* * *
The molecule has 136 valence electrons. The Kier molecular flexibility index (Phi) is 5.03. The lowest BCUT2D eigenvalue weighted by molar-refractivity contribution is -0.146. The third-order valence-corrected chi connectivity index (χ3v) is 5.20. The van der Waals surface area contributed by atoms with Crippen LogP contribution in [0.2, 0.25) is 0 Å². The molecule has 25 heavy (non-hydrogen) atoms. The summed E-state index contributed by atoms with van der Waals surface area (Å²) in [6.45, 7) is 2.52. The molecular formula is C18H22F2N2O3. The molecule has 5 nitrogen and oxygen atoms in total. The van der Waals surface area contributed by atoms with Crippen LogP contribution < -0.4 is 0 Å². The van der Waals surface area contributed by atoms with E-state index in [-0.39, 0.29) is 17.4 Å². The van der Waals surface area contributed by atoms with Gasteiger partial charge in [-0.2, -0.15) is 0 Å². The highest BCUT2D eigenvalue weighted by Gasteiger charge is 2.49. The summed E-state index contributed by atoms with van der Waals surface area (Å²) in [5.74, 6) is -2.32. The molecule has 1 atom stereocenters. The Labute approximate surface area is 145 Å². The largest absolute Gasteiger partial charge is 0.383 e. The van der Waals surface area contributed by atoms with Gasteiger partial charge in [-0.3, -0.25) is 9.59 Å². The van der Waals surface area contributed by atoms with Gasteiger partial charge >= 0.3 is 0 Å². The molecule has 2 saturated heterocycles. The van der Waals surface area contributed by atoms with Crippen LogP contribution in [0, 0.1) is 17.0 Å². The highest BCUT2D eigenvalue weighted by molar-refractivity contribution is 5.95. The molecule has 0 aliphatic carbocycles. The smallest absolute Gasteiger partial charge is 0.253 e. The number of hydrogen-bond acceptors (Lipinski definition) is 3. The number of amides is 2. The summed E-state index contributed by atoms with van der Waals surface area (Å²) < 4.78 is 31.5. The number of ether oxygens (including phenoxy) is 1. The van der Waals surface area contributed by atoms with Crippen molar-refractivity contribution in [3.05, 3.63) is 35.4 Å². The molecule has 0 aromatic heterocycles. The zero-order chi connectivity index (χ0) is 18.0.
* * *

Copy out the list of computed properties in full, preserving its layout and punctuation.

The molecule has 136 valence electrons. The Kier molecular flexibility index (Phi) is 5.03. The lowest BCUT2D eigenvalue weighted by molar-refractivity contribution is -0.146. The third-order valence-corrected chi connectivity index (χ3v) is 5.20. The van der Waals surface area contributed by atoms with Crippen LogP contribution in [0.2, 0.25) is 0 Å². The molecule has 25 heavy (non-hydrogen) atoms. The summed E-state index contributed by atoms with van der Waals surface area (Å²) in [6.45, 7) is 2.52. The molecular formula is C18H22F2N2O3. The molecule has 5 nitrogen and oxygen atoms in total. The van der Waals surface area contributed by atoms with Crippen LogP contribution < -0.4 is 0 Å². The van der Waals surface area contributed by atoms with E-state index in [-0.39, 0.29) is 17.4 Å². The van der Waals surface area contributed by atoms with Gasteiger partial charge in [-0.2, -0.15) is 0 Å². The highest BCUT2D eigenvalue weighted by Gasteiger charge is 2.49. The summed E-state index contributed by atoms with van der Waals surface area (Å²) in [5.74, 6) is -2.32. The molecule has 1 atom stereocenters. The Labute approximate surface area is 145 Å². The largest absolute Gasteiger partial charge is 0.383 e. The van der Waals surface area contributed by atoms with Gasteiger partial charge in [-0.3, -0.25) is 9.59 Å². The van der Waals surface area contributed by atoms with Gasteiger partial charge >= 0.3 is 0 Å². The molecule has 2 saturated heterocycles. The van der Waals surface area contributed by atoms with Crippen LogP contribution in [0, 0.1) is 17.0 Å². The highest BCUT2D eigenvalue weighted by molar-refractivity contribution is 5.95. The molecule has 0 aliphatic carbocycles. The smallest absolute Gasteiger partial charge is 0.253 e. The number of hydrogen-bond acceptors (Lipinski definition) is 3. The number of amides is 2. The summed E-state index contributed by atoms with van der Waals surface area (Å²) < 4.78 is 31.5. The number of ether oxygens (including phenoxy) is 1. The van der Waals surface area contributed by atoms with Crippen molar-refractivity contribution in [3.05, 3.63) is 35.4 Å². The molecule has 0 aromatic heterocycles. The zero-order chi connectivity index (χ0) is 18.0.